These are all horrible consequences, but they are not punishment from the Father; they are natural consequences of bad behavior.
Murder does not reflect our loving the Father and identifying with his perspective of other people. Neither does it reflect a motivation of loving others as we love ourselves—or does it?
A Delightful Insight into Behavior
We have already talked about loving God with all our heart. This gives us the ability to love others. Hurting someone does not seem to reflect a motivation of loving others as we love ourselves—but perhaps it does!
Here we may discover a third principle of behavior implied by the other two. If we are to love others as ourselves, it is assumed that we love ourselves. I don’t mean that we simply protect our own selfish interests but that we genuinely love ourselves and care about our welfare. Often we do not.
I contend that if we do not love ourselves we cannot truly love others, and many of us do not love ourselves very well. If this is the case, how can we change it? How can we begin to truly love ourselves? Perhaps the best way to begin to love ourselves is in response to love. If we see that others love us, we begin to have the capacity to love ourselves.
An even stronger catalyst is to understand that the Father loves us. This is the heart of Jesus’ message to us. This is the good news! The Father loves us and wishes to heal the alienation we feel toward him/her. We become confident that the Father loves us and desires the best for us.
When we begin to comprehend the love the Father has for us, we begin to love ourselves better. Then we are able to love our neighbor as we love ourselves and desire the best for them because we love ourselves and desire the best for ourselves, just as the Father loves us and desires the best for us.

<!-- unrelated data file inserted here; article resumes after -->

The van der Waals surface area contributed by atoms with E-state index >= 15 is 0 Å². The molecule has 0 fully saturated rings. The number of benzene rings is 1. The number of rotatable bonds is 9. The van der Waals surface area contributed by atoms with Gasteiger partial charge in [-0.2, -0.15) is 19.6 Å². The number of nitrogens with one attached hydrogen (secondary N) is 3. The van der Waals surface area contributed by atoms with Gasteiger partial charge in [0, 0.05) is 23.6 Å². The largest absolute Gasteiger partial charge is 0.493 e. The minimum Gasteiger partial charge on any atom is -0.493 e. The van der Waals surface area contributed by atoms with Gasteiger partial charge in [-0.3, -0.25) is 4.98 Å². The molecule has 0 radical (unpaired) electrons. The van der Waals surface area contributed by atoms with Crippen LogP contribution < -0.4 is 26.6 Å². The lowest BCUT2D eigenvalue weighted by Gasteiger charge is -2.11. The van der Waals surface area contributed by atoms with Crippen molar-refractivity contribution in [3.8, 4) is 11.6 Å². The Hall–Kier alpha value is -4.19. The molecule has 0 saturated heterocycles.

This affects our behavior. We do not avoid irresponsible sexual relationships because of rules but because of the consequences to ourselves and other people. We do not exploit others because of the consequences to us and to others.
What about personal behavior such as smoking, drinking, and other personal pursuits? The answer is the same, and you must evaluate that. I cannot catalog for you a list of behaviors for you to observe. And neither can anyone else!
If you grasp the Father’s love for you and his desire for your well-being, and you respond to that love by beginning to love yourself and desire your own well-being, and you begin to love others as yourself, then you (and only you) are in the position to determine the propriety of your own behavior.
What is Hell All About?
We are not perfect. We often get things wrong, and when we do there are consequences. Sometimes the consequences entail punishment from society, but the consequences do not include punishment from the Father. The Father loves you no matter how much you fail in your behavior. He does not become angry with you and he will not punish you.
If this is true, then what is hell all about? This is a very important question! The concept of hell is one of the most destructive elements of superstitious baggage often associated with the message of Jesus. It is so serious that I devote a significant resource page to exploring it.
Don’t be concerned about punishment but begin to love yourself as the Father loves you, so that you can love others as yourself!
Part 4: Growing as a Follower of Jesus
I have emphasized several important points:
- There are no requirements for becoming a follower of Jesus except the desire to do so
- There are no rules a believer must follow
- The principle of loving others as ourselves guides our behavior
- The Father does not punish us no matter how badly we mess up
So Why Bother? If God Does not punish us, then why worry about our behavior?
If the Father is not angry with us, and we are not facing punishment, one might conclude that we need not be concerned about our thoughts and behavior. Then why make any effort to improve?
I firmly believe that personal (spiritual) growth is important in the life of believers, and we should persistently nurture that growth within us. We should strive to improve in: